There is a window of opportunity to think on a bigger scale about the role of nature-based solutions in the fight against climate change. Mangroves are one of nature’s most productive carbon assets, sequestering carbon up to 400 per cent faster than land-based tropical rainforests. A regeneration of over 700,000 hectares of restorable potential for mangroves globally would sequester 380 million tonnes of carbon dioxide by 2040. The restoration of mangroves presents an investment requirement of USD11.1 billion over a 20-year period. Not only that, by acting as protective coastal barriers to cities, they save an estimated USD65 billion a year in storm and flood damages.
Projects of mangrove conservation and regeneration provides financial value to investors in small local projects. For example, investment made by a wind power project in Pakistan to restore mangroves on site could return 20 times the value in the protection of physical assets against coastal erosion, saving the project developer and its investors up to USD7 million over the project’s 25-year timeframe.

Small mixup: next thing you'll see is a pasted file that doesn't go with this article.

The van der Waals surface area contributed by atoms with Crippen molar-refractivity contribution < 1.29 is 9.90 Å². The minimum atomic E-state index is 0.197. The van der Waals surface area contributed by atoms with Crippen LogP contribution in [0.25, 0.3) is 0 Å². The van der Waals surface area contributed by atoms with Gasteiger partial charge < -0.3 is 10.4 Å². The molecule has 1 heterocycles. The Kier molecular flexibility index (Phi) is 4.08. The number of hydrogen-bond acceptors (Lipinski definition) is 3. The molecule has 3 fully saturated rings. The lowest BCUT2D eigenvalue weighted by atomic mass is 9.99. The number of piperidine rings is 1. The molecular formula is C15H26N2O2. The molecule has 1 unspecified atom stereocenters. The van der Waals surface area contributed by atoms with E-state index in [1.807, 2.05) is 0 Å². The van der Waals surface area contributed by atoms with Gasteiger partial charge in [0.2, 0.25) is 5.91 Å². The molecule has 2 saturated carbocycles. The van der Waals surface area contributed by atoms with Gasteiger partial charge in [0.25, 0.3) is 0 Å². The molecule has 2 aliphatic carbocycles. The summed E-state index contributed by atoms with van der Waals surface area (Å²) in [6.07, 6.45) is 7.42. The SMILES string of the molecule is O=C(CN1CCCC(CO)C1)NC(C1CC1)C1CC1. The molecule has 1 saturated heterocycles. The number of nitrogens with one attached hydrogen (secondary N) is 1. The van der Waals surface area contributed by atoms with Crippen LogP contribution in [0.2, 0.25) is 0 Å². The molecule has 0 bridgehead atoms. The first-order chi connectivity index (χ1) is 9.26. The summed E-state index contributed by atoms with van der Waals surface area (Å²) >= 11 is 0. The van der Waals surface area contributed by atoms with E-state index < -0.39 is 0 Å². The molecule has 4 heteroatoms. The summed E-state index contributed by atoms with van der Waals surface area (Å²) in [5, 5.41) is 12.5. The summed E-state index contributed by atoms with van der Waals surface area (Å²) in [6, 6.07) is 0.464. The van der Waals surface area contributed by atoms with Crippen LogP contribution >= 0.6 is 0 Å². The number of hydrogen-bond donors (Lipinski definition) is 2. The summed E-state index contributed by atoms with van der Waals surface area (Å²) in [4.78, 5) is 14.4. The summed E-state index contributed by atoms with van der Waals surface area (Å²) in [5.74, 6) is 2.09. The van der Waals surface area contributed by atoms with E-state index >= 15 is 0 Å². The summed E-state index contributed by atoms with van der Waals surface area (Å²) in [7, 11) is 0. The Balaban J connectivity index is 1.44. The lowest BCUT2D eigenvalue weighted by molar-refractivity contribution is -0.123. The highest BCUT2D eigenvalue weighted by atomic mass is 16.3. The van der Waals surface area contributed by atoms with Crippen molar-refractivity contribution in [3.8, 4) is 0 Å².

The report by Earth Security Group presents the analysis, a vision, and the practical proposals and recommendations for nature regeneration to be invested in as a global asset class in a way that can be financed by today’s global capital markets. This would involve creating a municipal fund for climate adaptation, thematically focused on mangrove assets.